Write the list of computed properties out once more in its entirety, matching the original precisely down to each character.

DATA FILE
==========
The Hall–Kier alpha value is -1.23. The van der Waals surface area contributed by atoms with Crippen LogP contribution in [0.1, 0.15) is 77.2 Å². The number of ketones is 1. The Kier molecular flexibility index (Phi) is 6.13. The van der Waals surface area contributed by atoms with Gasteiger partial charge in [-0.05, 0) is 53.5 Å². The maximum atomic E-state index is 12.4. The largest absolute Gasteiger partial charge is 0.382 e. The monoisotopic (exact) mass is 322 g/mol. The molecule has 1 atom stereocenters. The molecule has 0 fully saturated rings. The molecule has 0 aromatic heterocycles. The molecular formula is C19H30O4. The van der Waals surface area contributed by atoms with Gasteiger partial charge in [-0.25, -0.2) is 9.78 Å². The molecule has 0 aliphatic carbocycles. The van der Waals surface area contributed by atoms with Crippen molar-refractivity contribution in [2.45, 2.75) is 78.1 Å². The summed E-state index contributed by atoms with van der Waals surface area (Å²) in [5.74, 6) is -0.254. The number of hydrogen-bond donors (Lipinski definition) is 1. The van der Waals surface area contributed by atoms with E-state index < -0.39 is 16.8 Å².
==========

The Hall–Kier alpha value is -1.23. The van der Waals surface area contributed by atoms with Crippen LogP contribution in [0.1, 0.15) is 77.2 Å². The number of ketones is 1. The Kier molecular flexibility index (Phi) is 6.13. The van der Waals surface area contributed by atoms with Gasteiger partial charge in [-0.05, 0) is 53.5 Å². The maximum atomic E-state index is 12.4. The largest absolute Gasteiger partial charge is 0.382 e. The monoisotopic (exact) mass is 322 g/mol. The molecule has 1 atom stereocenters. The molecule has 0 fully saturated rings. The molecule has 0 aromatic heterocycles. The molecular formula is C19H30O4. The van der Waals surface area contributed by atoms with Gasteiger partial charge in [-0.25, -0.2) is 9.78 Å². The molecule has 0 aliphatic carbocycles. The van der Waals surface area contributed by atoms with Crippen molar-refractivity contribution in [2.45, 2.75) is 78.1 Å². The summed E-state index contributed by atoms with van der Waals surface area (Å²) in [5.74, 6) is -0.254. The number of hydrogen-bond donors (Lipinski definition) is 1. The van der Waals surface area contributed by atoms with E-state index < -0.39 is 16.8 Å².